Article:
We have also received complaints on our comment section at a higher than average rate for MoneyTransferComparison.com which we have factored into the score. So WorldRemit stands out in a bad way.
Most people had terrific experiences with WorldRemit, but we should not take complaints into consideration. The complaints are quite repetitive across the board, and the Glassdoor reviews gives us insight to a startup-mentality company which is starting to get more organized, and explains delays in transfers, and incompetent service.
The bottom line is that it’s probably a very good service but it will take years of running until it gets to perfection.
Exchange Rate & Fees
Fees: 2.99 Pounds per transfer from the UK, 3.99 Australian Dollars from Australia, and 3.99 US Dollars from the USA.
Exchange Rates: Exchange rates offered by WorldRemit are not advertised on their site. When we crunched the numbers we got to about a 1% margin from Pound to Euro, and similar markups on other currencies. Some currencies are a lot more expensive.
These are definitely good markups, especially in comparison to other companies offering cash pickups. It’s just around the same mark as Azimo, while being a tad more expensive than Transferwise and Currencyfair which maintain lower, steady, margins (with exceptions like additional 1% incurred on transfers to India by Transferwise).
Limits: From €1. There are strong limitations when it comes to transferring large amounts using World Remit. In fact, you can only send up to 2,000 Australian Dollars, 8,000 American Dollars and 30,000 British Pounds per transfer. This makes this platform inapt for the majority of our audience (property purchasers and businesses), but should not bother those who are using it for remittance purposes.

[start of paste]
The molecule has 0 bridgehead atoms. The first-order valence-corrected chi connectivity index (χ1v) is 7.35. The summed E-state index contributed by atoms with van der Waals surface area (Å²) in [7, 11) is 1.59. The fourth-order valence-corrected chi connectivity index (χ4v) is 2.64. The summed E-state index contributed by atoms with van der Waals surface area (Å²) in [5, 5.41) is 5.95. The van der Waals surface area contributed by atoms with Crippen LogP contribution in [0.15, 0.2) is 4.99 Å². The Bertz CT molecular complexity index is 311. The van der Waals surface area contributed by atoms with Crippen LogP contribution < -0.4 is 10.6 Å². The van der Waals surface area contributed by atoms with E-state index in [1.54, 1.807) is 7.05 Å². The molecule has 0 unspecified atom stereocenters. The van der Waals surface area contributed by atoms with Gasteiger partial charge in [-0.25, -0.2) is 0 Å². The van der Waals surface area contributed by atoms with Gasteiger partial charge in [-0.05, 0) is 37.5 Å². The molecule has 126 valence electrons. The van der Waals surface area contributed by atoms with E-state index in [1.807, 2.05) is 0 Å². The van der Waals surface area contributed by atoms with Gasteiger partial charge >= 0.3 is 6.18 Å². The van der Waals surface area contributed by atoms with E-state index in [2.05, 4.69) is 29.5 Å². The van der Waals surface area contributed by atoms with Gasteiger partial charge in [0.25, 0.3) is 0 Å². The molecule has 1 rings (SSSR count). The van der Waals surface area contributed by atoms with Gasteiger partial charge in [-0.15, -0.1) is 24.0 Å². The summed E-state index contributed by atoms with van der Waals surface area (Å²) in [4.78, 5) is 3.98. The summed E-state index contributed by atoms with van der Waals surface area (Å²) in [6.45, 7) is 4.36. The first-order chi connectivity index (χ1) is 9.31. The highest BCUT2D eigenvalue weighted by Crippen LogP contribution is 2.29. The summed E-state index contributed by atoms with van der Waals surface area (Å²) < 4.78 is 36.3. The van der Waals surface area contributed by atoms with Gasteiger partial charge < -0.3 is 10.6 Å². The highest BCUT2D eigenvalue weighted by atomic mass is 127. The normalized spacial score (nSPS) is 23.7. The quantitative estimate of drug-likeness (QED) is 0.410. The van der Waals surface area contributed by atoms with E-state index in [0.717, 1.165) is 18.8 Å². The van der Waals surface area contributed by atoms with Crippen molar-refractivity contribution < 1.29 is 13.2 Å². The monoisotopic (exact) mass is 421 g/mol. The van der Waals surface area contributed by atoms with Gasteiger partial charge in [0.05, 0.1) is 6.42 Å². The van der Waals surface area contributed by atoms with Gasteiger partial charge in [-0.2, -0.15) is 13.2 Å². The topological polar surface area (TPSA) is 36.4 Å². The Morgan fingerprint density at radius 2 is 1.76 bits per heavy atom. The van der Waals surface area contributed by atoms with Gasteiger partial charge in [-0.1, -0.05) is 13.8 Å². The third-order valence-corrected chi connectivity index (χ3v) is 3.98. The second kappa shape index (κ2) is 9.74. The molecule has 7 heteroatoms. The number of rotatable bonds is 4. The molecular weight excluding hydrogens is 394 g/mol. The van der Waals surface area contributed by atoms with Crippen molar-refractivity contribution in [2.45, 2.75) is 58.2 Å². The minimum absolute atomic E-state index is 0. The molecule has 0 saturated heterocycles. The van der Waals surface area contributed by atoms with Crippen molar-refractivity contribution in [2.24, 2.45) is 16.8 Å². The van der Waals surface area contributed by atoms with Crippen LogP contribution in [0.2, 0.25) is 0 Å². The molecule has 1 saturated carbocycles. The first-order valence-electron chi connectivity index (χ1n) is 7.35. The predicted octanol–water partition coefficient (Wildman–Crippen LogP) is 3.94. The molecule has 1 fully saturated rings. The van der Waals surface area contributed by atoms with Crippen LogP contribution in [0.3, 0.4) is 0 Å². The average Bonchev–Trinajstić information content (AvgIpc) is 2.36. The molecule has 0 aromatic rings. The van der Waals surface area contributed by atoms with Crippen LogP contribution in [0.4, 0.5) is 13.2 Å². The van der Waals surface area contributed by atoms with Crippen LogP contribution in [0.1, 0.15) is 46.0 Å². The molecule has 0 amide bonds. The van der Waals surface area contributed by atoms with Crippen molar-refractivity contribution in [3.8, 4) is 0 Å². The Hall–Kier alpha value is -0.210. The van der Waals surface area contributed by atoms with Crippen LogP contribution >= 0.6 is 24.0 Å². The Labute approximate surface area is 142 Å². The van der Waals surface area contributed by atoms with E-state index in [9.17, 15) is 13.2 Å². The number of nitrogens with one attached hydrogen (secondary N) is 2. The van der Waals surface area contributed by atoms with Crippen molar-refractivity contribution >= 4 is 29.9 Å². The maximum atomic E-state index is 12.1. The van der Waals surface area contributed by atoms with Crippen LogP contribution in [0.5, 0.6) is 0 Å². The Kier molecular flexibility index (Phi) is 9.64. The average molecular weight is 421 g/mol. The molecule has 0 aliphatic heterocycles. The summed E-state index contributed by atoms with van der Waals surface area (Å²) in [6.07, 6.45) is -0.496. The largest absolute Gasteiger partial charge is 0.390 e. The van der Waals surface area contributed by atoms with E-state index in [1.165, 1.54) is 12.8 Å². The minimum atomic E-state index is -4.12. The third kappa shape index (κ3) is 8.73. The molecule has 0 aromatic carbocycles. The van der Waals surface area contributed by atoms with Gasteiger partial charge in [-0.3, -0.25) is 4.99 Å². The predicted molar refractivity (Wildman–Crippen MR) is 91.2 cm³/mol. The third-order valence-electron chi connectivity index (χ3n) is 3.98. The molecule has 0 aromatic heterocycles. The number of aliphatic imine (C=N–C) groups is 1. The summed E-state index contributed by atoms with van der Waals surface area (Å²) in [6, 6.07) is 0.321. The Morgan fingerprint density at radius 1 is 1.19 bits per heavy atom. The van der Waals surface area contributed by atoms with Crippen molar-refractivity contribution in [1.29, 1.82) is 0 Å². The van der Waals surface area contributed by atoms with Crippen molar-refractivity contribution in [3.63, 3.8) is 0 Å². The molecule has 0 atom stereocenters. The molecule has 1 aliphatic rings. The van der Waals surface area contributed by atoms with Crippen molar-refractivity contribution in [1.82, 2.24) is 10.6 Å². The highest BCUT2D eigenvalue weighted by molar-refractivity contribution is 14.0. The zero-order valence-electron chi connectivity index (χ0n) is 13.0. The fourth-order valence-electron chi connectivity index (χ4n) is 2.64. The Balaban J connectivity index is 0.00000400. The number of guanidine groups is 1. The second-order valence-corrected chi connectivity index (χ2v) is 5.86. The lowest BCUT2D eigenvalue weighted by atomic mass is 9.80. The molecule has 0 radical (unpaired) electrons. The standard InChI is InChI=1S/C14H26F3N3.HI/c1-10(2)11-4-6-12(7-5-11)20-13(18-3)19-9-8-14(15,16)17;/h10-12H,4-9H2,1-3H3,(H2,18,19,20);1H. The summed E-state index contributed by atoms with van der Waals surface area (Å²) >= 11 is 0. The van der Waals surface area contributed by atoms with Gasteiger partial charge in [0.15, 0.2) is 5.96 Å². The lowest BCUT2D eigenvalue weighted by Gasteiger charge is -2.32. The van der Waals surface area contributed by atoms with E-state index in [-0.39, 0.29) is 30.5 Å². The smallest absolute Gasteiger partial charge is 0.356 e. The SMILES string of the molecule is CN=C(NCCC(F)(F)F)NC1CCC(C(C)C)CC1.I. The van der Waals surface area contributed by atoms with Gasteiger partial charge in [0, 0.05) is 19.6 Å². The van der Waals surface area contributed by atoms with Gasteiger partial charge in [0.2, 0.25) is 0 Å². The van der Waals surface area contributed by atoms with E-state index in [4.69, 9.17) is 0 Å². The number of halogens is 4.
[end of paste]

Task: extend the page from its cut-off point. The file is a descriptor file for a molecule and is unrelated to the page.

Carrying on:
Not the highest fees, and good rates especially for developing countries where you can have mobile payments or cash pickup (where the alternative is Western Union which can easily charge 10% of the transfer to some countries).
Global Reach & Service
- Dedicated Dealer: No.
- Offices: UK, USA, Canada, Australia
- Ways to approach: Email, Telephone.
- Translations: French, Spanish
- Accepts clients: UK, Europe, Australia, USA, and most of Asia.
- Currencies Handled: 110 countries.
- Client reviews: 85% Positive, some service complaints
WorldRemit has good global reach. It is accessible by most remittance-sending countries in the world, and the payout options are rather diverse. Between western countries there are only bank-to-bank transfers, but with developing countries you can withdraw funds in cash or as mobile payment.
There are no dedicated currency dealers assisting you, but it all makes perfect sense considering the focus of the company. They don’t deal with high value clients which need to hedge large transactions; Instead, they focus on work migrants who are sending money home.
You can only make spot transfers.
Excellent app with the full functionality as the website. As soon as you have registered to the online platform, you can also sign up to the app, and be able to make payments with one click. The whole process is very slick
It has been rated very well by clients who used it, with a 4.8 / rating on the App store and 4.5/5 on Google Play. Cumulatively over 75,000 reviews across both platforms. Their 26,000 App store reviews even completely blitzing Transferwise in this regard who already have an impressive 1400 ratings.
Nothing business oriented, or large transfer oriented, but one of, if not the best apps in the business which has been also chosen as our one of our top money sending apps.
WorldRemit Money Transfer Review Summary
- Credibility Score – 85%
- Client Feedback – 75%
- Fees, Exchange Rates – 70%
- Global Reach, Availability, Service – 80%
- Added Values – 76%
World Remit accepts clients from more than 50 countries, and sends to 120. Similar to Western Union’s business model, the target audience are immigrants and expats, sending small amounts of money home. World Remit definitely does it better than the industry giants by incurring less fees, and making the entire process hassle free. The issue? Limitations for higher amounts.